Camden Park in New South Wales was one of the earliest Australian gardens for which records exist. The garden was established by William Macarthur in 1820. Macarthur could afford to import plants himself. However, there are no records of Scots Roses being grown there in the early years of the garden. Even by 1857, although a published catalogue of plants grown in the garden included about 74 rose cultivars, it did not include R. spinosissima or any related Scots Rose cultivars. However, it seems that R. x harisonii was grown there by 1861 (Hortus Camdensis).

I have only been able to consider here the Scots Roses that were recorded in the Sydney and Tasmanian Botanic Gardens or available through Australian nurseries by 1870. As I have suggested, the apparent paucity of cultivars before 1870 may be misleading and more will have arrived with immigrants or imported after that date.

Today, it still seems that only a few Scots Roses and related hybrids are available from nurseries in Australia. The list of cultivars available in Australia is similar to that in Britain and most of them have names that were not used before the 20th century. Lost from commerce in Britain are most of those hundreds of cultivars available in 1840. However, 'lost' Scots Roses are being found in old gardens, cemeteries and roadsides in Britain, Europe, North America and New Zealand. I only know of two 'found' Scots Roses stocked by Australian nurseries ('Canonvale' and 'Rosemary Roache's Burnet') but, hopefully, there are more - preserved in private collections. There may be others surviving in old Australian gardens etc. - yet to be recognised, recorded, conserved and propagated.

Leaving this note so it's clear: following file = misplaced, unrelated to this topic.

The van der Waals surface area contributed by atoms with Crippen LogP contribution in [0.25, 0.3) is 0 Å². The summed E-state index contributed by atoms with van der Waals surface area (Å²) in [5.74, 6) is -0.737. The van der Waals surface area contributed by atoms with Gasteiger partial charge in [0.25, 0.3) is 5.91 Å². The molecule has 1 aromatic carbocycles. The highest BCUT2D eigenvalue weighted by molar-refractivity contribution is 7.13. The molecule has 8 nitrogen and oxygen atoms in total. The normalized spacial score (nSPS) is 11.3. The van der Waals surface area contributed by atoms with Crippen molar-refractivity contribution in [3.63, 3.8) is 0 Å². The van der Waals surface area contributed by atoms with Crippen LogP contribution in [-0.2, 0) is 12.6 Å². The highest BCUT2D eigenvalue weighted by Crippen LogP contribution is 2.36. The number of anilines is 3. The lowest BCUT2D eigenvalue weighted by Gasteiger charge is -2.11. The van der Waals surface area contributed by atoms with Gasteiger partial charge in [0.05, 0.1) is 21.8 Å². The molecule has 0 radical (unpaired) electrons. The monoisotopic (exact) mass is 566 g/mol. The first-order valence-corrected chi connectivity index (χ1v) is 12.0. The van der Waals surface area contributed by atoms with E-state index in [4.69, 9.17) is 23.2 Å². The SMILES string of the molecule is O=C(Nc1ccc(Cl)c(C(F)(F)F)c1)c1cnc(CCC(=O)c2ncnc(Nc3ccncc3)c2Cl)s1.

I have perused current (2013) online catalogues of several Australian rose nurseries. The list of Scots Roses and related cultivars available in Australia seems to be as follows:-

R. spinosissima, "Altaica", 'Andrewsii', 'Canonvale', 'Dunwichensis', 'Glory of Edzell', 'Harisonii', 'Irish Rich Marbled', 'Mary Queen of Scots', 'Rosemary Roache's Burnet', 'Single Cherry', 'Single Purple', 'Stanwell Perpetual', 'William III'.

This list may not be complete and some of these may be misnamed. For example, "Altaica" is a name given to a rose that I have seen in several New Zealand gardens that is nothing like the true Asian 'Altaica'. Descriptions of so-called 'Altaica' by Australian authors and photographs, make me suspect that the false 'Altaica' is also present in Australia, although the true 'Altaica' was probably imported in 1825. I will address this and other mis-identifications in a future article but see Boyd 2008a.

There are also more or less complex hybrids of R. spinosissima in Australia that should not be included in 'Scots Roses' and some of which have only a small number of genes from R. spinosissima including: 'Fruhlingsduft', 'Fruhlingsgold', 'Fruhlingsmorgen', 'Fruhlingssanfang', 'Golden Wings', 'Maigold' and 'Suzanne'.